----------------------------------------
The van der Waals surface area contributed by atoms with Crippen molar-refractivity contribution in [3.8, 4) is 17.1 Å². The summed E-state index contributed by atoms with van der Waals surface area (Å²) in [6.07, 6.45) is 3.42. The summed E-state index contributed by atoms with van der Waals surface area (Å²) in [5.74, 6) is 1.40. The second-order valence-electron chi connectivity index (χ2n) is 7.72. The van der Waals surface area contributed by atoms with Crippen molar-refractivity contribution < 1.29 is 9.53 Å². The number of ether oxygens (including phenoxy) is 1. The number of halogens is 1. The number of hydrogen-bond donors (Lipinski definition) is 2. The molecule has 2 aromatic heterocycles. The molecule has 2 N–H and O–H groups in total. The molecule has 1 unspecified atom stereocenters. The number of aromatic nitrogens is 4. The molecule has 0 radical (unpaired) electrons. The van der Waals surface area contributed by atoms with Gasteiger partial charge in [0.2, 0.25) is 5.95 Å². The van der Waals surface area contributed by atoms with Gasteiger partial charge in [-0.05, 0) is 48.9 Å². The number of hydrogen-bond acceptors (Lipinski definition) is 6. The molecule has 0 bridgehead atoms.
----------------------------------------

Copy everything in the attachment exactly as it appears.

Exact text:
The van der Waals surface area contributed by atoms with Crippen molar-refractivity contribution in [3.8, 4) is 17.1 Å². The summed E-state index contributed by atoms with van der Waals surface area (Å²) in [6.07, 6.45) is 3.42. The summed E-state index contributed by atoms with van der Waals surface area (Å²) in [5.74, 6) is 1.40. The second-order valence-electron chi connectivity index (χ2n) is 7.72. The van der Waals surface area contributed by atoms with Crippen molar-refractivity contribution < 1.29 is 9.53 Å². The number of ether oxygens (including phenoxy) is 1. The number of halogens is 1. The number of hydrogen-bond donors (Lipinski definition) is 2. The molecule has 2 aromatic heterocycles. The molecule has 2 N–H and O–H groups in total. The molecule has 1 unspecified atom stereocenters. The number of aromatic nitrogens is 4. The molecule has 0 radical (unpaired) electrons. The van der Waals surface area contributed by atoms with Gasteiger partial charge in [0.2, 0.25) is 5.95 Å². The van der Waals surface area contributed by atoms with Gasteiger partial charge in [-0.05, 0) is 48.9 Å². The number of hydrogen-bond acceptors (Lipinski definition) is 6. The molecule has 0 bridgehead atoms.